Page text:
The Nation: That Other White House Woman

  • Share
  • Read Later

(2 of 2)

The relationship between the diminutive, breezy Midge, with her penchant for salty language, and the straitlaced President is light and easy. As Carter greeted her with a hug and kiss at one group meeting, Costanza cracked, "Well, now you all know what I do in the White House." Says a veteran Carter hand: "Midge puts a little fun in his day—and he needs it." Some feel that her joshing comes on a bit too strong. But, notes an associate, "a more serious woman would be too threatening to them." "Them" refers to the Georgia Mafia led by Hamilton Jordan and Powell. Midge insists that they do not close her out of the action: "The only place they don't invite me is to the men's room." She is more a conduit and an expediter than a policymaker, but sometimes she can see direct results; for example, the President increased day-care provisions in the welfare package after she relayed to him the concerns of the "women's coalition."

Daughter of immigrants from Palermo, Costanza began her career as a switchboard operator. Over 24 years, she rose to executive assistant to a Rochester entrepreneur, and carried out a parallel career in city and state politics. For Vice Mayor Midge (she uses her formal name, Margaret, only on voting machines), politics led to an acquaintanceship with Carter—and, ultimately, her present job. Never married, Costanza lives alone in a Foggy Bottom condominium and devotes virtually all of her waking hours to the job. (The man in her life died last year.)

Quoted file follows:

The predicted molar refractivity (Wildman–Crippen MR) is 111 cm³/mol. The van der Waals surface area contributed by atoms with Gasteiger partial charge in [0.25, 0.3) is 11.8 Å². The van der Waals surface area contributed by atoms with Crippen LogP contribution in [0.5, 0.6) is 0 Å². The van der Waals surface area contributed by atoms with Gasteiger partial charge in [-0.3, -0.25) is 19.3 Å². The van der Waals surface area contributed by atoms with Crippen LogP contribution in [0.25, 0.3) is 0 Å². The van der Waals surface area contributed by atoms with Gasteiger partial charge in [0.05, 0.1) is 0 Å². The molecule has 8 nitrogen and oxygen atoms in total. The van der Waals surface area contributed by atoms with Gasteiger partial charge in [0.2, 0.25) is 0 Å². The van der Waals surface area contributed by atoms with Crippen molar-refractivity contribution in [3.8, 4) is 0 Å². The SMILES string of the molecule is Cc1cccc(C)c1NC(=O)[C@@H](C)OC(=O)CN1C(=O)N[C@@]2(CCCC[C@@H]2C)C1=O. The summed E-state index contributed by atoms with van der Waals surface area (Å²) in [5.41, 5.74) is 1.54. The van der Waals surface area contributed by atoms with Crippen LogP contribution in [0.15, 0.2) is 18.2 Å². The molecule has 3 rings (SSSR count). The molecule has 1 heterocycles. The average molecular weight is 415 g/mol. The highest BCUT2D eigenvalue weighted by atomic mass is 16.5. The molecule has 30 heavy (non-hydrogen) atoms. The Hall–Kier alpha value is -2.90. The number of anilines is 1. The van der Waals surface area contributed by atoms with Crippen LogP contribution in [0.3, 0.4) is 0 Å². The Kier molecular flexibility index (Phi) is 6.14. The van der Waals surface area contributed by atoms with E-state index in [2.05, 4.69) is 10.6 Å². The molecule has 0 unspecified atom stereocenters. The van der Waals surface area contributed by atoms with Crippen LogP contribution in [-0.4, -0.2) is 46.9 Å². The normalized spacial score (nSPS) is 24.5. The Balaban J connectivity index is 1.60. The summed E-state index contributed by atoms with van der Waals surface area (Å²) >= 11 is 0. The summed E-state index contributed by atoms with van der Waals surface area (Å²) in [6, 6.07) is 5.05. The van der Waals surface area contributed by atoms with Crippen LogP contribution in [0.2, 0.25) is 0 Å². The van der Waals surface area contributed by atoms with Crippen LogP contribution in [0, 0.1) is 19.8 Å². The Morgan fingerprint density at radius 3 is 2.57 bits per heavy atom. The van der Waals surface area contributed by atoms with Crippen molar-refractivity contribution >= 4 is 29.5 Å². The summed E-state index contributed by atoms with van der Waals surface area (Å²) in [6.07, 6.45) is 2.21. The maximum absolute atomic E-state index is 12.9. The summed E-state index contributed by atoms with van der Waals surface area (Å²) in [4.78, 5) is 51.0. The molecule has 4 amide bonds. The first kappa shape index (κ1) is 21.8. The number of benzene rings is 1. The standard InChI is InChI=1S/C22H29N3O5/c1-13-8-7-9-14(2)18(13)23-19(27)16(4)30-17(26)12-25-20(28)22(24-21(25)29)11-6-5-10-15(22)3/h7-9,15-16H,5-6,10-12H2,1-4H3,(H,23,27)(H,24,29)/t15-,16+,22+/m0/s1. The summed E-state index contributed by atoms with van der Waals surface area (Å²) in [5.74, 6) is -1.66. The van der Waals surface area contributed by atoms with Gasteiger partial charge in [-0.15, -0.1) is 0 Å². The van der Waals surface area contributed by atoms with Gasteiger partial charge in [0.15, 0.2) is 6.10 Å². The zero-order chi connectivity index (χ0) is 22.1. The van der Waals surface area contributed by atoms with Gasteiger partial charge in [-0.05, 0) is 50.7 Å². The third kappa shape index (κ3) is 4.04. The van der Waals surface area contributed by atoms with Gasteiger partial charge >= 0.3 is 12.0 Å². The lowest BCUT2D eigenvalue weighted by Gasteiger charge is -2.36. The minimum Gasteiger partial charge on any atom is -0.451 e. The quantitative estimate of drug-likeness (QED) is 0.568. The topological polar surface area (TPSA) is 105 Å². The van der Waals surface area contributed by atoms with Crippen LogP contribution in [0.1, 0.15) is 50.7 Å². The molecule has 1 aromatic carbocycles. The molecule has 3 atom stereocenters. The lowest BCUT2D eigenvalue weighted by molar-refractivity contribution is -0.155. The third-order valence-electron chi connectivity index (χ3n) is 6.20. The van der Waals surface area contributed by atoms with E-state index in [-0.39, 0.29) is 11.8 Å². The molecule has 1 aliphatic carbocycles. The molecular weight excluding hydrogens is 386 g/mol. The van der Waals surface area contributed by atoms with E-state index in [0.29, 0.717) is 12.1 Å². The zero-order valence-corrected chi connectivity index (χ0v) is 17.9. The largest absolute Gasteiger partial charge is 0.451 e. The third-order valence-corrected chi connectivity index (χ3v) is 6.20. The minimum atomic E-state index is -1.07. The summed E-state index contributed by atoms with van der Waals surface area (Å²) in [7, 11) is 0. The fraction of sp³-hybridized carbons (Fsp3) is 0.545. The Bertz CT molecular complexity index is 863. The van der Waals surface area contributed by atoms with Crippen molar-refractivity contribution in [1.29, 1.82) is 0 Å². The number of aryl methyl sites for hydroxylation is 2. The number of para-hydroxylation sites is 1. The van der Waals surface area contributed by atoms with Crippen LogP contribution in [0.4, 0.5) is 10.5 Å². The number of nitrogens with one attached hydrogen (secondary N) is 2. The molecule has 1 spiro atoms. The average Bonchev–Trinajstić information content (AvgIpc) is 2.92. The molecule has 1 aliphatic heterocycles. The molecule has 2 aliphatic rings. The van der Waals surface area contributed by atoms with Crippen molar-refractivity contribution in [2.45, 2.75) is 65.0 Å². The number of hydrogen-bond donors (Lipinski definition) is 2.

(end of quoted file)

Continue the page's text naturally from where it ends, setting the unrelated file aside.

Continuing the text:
After the day's appointments are over, she sits on the floor of her cluttered office next door to the President's private study, and deals with the flood of letters stacked on every horizontal surface, reading and making notes until about midnight. "In the Nixon years," she says, "this office was a p.r. tool. People who came in were given a photo of the President and a list of his accomplishments. Now they tell us what they think, positive or negative. They don't all leave here getting everything they ask for. But they do get the opportunity to participate in their Government." There has been some speculation that Midge, the outsider, would be the first to go. Thus far, though, there has been no complaint from the man next door.

  1. 1
  2. 2
  3. Next Page